to dig southeast of the Upper Midwest, through the Mid Atlantic
Coast region by 12Z Sunday, and contribute to further amplification
of the larger-scale troughing. This will likely lead to continued
suppression of mid/upper subtropical ridging across the eastern Gulf
and south Atlantic coasts.

At the same time, within a branch of westerlies emanating from the
subtropical eastern Pacific, a broad mid-level low may continue to
evolve within larger-scale troughing near the California/northern
Baja coast.

This pattern is expected to maintain generally stable conditions now
present across much of the nation, but a few areas with low
probabilities for scattered thunderstorm activity may develop
Saturday into Saturday night.

...Lower Great Lakes into upper Ohio Valley/Allegheny Plateau...
Strong mid-level cooling, associated with large-scale ascent and
cold advection (to less than -30 C at 500 mb), is forecast to
accompany the digging short wave trough. Despite relatively
cool/low moisture content boundary layer conditions ahead of the
associated reinforcing cold front, forecast soundings suggest that
daytime heating may contribute to sufficient steepening of low-level
lapse rates and CAPE to support low-topped convection capable of
producing lightning. This potential will be maximized during the
mid to late afternoon, and may include much of the upper Ohio Valley
and Allegheny Plateau, in addition to coastal areas downstream
(southeast) of the lower Great Lakes.

...Central/eastern Gulf Coast region...
Along/ahead of an initial surface front advancing southward across
the region, weak to moderate boundary layer CAPE may provide support
for scattered thunderstorm activity Saturday afternoon, near the
southern periphery of the evolving cyclonic mid/upper flow. Given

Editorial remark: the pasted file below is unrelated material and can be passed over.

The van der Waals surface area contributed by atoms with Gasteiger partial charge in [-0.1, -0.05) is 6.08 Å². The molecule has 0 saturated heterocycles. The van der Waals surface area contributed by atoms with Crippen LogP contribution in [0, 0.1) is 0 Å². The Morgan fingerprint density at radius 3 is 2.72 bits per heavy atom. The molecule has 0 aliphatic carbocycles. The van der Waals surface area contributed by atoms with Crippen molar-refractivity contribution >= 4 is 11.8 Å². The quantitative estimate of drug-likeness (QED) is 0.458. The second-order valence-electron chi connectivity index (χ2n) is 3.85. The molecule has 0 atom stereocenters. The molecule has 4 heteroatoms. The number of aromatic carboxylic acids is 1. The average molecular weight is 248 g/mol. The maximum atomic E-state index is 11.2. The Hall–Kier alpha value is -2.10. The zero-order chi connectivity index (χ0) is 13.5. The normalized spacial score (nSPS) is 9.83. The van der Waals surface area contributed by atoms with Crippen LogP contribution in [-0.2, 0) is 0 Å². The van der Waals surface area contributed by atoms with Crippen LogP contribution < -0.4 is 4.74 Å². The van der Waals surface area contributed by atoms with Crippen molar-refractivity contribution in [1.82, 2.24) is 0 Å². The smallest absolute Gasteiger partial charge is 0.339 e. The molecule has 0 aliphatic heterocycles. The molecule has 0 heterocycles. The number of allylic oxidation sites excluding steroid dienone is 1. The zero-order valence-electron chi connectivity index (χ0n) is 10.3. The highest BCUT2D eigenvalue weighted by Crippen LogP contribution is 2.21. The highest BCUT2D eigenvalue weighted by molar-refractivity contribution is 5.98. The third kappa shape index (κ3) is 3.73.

the expected tendency for sustained convection to be undercut by the
cold front, in the presence of otherwise modest to weak shear, any
severe weather potential still appears negligible at this time.

...Parts of southern Arizona into the Colorado Valley...
Models indicate that a corridor of weak to moderate instability may
develop near the leading edge of the mid-level cooling associated
with the evolving upper low/trough. This may become sufficient to
initiate scattered thunderstorms Saturday into Saturday night.
However, at this time, the environment still appears unlikely to
support an appreciable risk for severe storms.

Tornado: <2% - None
Wind: <5% - None
Hail: <5% - None

..Kerr.. 10/19/2018


NWUS53 KAPX 191606

1206 PM EDT FRI OCT 19 2018

..TIME... ...EVENT... ...CITY LOCATION... ...LAT.LON...
..DATE... ....MAG.... ..COUNTY LOCATION..ST.. ...SOURCE....

10/19/2018 M42 MPH LMZ344 MI MESONET






0150 AM NON-TSTM WND GST 47 E OSCODA 44.30N 82.40W
10/19/2018 M40 MPH LHZ363 MI BUOY




FXUS63 KAPX 191955

Area Forecast Discussion
National Weather Service Gaylord MI
355 PM EDT Fri Oct 19 2018

.NEAR TERM...(Through Tonight)
Issued at 354 PM EDT Fri Oct 19 2018

...Showery Weather Continues...

High Impact Weather Potential: Minimal.

Pattern Synopsis/Forecast: Afternoon analysis reveals a lead
short-wave trough advancing through the western Great Lakes this
afternoon. Secondary wave is diving down through Minnesota.
Surface low pressure is over eastern Ontario with cold front
trailing back through Wisconsin. Ahead of the front, round of
short wave, warm advection and upper jet divergence forced rain
showers continue to impact the CWA.

Primary Forecast Concerns: Minimal.

Lead short-wave trough, narrow theta-e axis and strongest QG-
forcing for ascent will advance eastward out of the CWA through
early evening, with the upstream cold front swinging through the
region later in the evening. Greatest coverage of showers has
probably already come and gone although there will be additional
showers moving through ahead and along the front and as the
secondary short-wave moves through.

Push of colder air follows once again and we will see and eventual